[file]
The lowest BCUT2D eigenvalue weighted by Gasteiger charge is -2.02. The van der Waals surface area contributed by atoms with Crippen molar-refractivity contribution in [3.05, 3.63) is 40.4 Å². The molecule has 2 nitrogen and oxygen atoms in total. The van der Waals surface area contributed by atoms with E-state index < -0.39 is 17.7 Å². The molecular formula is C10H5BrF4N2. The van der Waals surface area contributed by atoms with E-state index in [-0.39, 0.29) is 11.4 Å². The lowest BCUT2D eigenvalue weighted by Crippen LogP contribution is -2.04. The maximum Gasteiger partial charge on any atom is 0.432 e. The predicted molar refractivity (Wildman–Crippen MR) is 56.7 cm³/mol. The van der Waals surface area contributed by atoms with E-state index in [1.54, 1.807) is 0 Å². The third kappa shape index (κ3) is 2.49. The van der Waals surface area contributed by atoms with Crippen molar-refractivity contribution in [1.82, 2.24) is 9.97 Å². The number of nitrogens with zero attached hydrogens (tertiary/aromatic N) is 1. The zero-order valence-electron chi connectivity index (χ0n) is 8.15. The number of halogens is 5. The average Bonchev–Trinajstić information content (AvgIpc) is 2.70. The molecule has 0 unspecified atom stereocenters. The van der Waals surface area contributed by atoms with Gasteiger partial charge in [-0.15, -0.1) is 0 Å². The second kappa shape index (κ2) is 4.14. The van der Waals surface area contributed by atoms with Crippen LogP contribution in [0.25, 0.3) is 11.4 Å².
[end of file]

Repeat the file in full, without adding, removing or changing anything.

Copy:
The lowest BCUT2D eigenvalue weighted by Gasteiger charge is -2.02. The van der Waals surface area contributed by atoms with Crippen molar-refractivity contribution in [3.05, 3.63) is 40.4 Å². The molecule has 2 nitrogen and oxygen atoms in total. The van der Waals surface area contributed by atoms with E-state index < -0.39 is 17.7 Å². The molecular formula is C10H5BrF4N2. The van der Waals surface area contributed by atoms with E-state index in [-0.39, 0.29) is 11.4 Å². The lowest BCUT2D eigenvalue weighted by Crippen LogP contribution is -2.04. The maximum Gasteiger partial charge on any atom is 0.432 e. The predicted molar refractivity (Wildman–Crippen MR) is 56.7 cm³/mol. The van der Waals surface area contributed by atoms with E-state index in [1.54, 1.807) is 0 Å². The third kappa shape index (κ3) is 2.49. The van der Waals surface area contributed by atoms with Crippen molar-refractivity contribution in [1.82, 2.24) is 9.97 Å². The number of nitrogens with zero attached hydrogens (tertiary/aromatic N) is 1. The zero-order valence-electron chi connectivity index (χ0n) is 8.15. The number of halogens is 5. The average Bonchev–Trinajstić information content (AvgIpc) is 2.70. The molecule has 0 unspecified atom stereocenters. The van der Waals surface area contributed by atoms with Gasteiger partial charge in [-0.15, -0.1) is 0 Å². The second kappa shape index (κ2) is 4.14. The van der Waals surface area contributed by atoms with Crippen LogP contribution in [0.25, 0.3) is 11.4 Å².